What Are Demes Ancient Greece?

Demes were an integral part of the ancient Greek political system. They were the basic unit of the Athenian democracy, which was founded around 508 BCE.

Demes were geographical subdivisions of Attica, the region in which Athens was located. Each deme had its own council, officials, and laws.

What were demes?

Demes were essentially local communities that had a degree of autonomy within the larger city-state of Athens. There were over 130 demes in Attica, each with its own distinct identity and character. Some demes were urban and densely populated, while others were rural and sparsely populated.

How did demes function?

Each deme had its own council, known as a boule, which was responsible for administering local affairs. The boule was composed of a set number of members who served for a defined period of time. Members of the boule were selected by lot from among eligible citizens.

The boule had a variety of responsibilities, including collecting taxes, maintaining public works such as roads and bridges, organizing festivals and religious ceremonies, and overseeing local courts.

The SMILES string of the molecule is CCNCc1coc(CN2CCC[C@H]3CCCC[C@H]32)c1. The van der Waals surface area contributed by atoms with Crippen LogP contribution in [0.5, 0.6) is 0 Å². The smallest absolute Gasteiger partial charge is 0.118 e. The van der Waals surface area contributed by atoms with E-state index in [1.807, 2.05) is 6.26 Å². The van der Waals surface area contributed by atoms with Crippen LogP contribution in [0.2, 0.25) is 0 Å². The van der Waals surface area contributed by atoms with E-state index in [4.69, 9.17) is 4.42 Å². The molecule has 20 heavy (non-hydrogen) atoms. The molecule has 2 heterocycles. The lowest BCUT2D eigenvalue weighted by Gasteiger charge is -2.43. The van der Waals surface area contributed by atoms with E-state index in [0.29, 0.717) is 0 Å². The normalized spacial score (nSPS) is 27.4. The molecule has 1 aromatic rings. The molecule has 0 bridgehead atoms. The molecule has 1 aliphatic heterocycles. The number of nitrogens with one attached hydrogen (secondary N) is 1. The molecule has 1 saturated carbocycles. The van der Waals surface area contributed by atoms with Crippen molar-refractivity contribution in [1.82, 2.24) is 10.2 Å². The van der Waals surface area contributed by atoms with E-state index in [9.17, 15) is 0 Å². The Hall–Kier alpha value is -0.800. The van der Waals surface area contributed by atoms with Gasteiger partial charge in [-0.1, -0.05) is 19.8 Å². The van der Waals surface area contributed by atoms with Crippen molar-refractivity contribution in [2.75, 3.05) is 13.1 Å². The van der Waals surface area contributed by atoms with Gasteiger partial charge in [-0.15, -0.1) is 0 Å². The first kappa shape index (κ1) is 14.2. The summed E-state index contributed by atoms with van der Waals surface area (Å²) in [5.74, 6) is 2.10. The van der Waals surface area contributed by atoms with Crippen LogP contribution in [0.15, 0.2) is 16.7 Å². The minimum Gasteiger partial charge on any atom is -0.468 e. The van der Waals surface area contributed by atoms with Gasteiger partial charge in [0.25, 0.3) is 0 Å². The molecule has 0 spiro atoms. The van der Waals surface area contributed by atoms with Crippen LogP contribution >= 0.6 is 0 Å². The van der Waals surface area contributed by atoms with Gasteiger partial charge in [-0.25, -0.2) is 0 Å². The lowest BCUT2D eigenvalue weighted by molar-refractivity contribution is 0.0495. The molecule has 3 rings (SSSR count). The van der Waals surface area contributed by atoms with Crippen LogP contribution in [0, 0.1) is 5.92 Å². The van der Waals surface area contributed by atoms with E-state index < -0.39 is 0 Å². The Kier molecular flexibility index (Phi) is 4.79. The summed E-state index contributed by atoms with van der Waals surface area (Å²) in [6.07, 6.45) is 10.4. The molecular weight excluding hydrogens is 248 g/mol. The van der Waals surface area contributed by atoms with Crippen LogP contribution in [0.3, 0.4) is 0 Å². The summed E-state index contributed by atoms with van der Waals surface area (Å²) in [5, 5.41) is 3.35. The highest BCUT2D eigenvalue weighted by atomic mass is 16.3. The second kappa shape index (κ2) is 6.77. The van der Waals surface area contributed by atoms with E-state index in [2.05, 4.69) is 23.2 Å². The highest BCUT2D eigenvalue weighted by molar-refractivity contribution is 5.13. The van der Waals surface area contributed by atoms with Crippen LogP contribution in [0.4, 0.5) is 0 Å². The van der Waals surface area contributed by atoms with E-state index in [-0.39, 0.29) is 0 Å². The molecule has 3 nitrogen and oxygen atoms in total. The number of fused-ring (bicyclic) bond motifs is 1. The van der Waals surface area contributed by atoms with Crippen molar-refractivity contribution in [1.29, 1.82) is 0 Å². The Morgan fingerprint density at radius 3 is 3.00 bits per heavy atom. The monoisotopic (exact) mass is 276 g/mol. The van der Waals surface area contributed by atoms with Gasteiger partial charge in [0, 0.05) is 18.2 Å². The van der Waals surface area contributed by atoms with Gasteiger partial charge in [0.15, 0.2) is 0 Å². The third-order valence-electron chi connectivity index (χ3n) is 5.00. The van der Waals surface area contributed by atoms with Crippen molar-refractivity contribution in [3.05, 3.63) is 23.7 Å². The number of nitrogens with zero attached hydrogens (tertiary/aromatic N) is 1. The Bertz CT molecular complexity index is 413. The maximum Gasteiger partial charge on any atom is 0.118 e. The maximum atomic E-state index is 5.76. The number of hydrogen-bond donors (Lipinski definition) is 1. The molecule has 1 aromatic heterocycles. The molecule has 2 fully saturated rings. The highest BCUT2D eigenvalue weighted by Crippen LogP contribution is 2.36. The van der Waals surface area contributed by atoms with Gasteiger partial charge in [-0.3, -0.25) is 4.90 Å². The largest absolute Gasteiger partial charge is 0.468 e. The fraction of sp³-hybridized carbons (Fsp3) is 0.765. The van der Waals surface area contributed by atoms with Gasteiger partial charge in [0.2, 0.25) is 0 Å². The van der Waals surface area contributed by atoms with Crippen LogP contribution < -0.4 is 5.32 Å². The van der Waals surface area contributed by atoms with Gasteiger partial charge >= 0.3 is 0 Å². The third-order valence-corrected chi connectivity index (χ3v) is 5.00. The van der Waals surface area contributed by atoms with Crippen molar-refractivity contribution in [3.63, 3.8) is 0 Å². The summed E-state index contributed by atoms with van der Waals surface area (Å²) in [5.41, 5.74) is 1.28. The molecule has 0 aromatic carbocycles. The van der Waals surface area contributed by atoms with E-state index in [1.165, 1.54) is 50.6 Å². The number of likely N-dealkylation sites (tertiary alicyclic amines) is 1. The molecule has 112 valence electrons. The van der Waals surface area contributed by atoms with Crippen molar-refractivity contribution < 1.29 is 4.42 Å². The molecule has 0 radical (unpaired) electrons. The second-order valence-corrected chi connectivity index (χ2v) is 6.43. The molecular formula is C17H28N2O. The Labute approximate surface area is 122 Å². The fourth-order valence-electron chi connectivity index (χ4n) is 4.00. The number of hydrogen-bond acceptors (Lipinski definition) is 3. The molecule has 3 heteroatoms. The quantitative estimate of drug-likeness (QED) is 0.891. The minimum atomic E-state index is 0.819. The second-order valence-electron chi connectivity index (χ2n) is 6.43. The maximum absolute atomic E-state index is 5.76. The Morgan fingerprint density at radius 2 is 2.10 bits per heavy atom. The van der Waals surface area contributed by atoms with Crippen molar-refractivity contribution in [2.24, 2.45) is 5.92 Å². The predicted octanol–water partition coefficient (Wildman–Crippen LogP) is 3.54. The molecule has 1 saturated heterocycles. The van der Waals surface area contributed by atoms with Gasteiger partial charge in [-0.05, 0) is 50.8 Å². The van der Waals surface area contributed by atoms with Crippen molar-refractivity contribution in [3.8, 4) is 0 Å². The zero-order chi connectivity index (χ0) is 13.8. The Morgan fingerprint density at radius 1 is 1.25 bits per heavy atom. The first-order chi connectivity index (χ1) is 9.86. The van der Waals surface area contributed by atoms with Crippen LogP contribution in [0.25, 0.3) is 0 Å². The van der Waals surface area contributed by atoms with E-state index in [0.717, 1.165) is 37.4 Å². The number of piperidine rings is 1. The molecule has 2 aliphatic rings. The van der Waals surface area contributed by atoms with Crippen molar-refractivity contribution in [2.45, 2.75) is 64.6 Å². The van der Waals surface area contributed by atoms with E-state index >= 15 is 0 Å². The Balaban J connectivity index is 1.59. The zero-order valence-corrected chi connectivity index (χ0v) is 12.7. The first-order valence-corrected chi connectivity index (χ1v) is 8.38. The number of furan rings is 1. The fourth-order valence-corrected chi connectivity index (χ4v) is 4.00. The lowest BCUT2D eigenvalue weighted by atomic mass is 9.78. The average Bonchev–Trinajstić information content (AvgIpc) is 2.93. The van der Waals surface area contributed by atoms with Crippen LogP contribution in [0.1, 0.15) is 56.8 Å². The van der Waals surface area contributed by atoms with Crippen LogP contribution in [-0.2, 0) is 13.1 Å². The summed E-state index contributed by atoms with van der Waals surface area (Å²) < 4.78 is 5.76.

What was the role of demes in Athenian democracy?

Demes played an important role in Athenian democracy. They served as the basis for both political representation and military organization.

Each deme sent one representative to the Athenian assembly, which was responsible for making important decisions about war and peace, alliances with other city-states, and domestic policies. These representatives helped to ensure that all regions of Attica had a voice in government.

In addition to their political role, demes also played an important role in military organization. Each deme was responsible for providing soldiers to serve in the Athenian army during times of war.


Demes were an essential element of ancient Greek political organization. They provided a way for local communities to have a voice in government and played a key role in military organization. Understanding the role of demes is crucial to understanding the functioning of Athenian democracy and the broader political landscape of ancient Greece.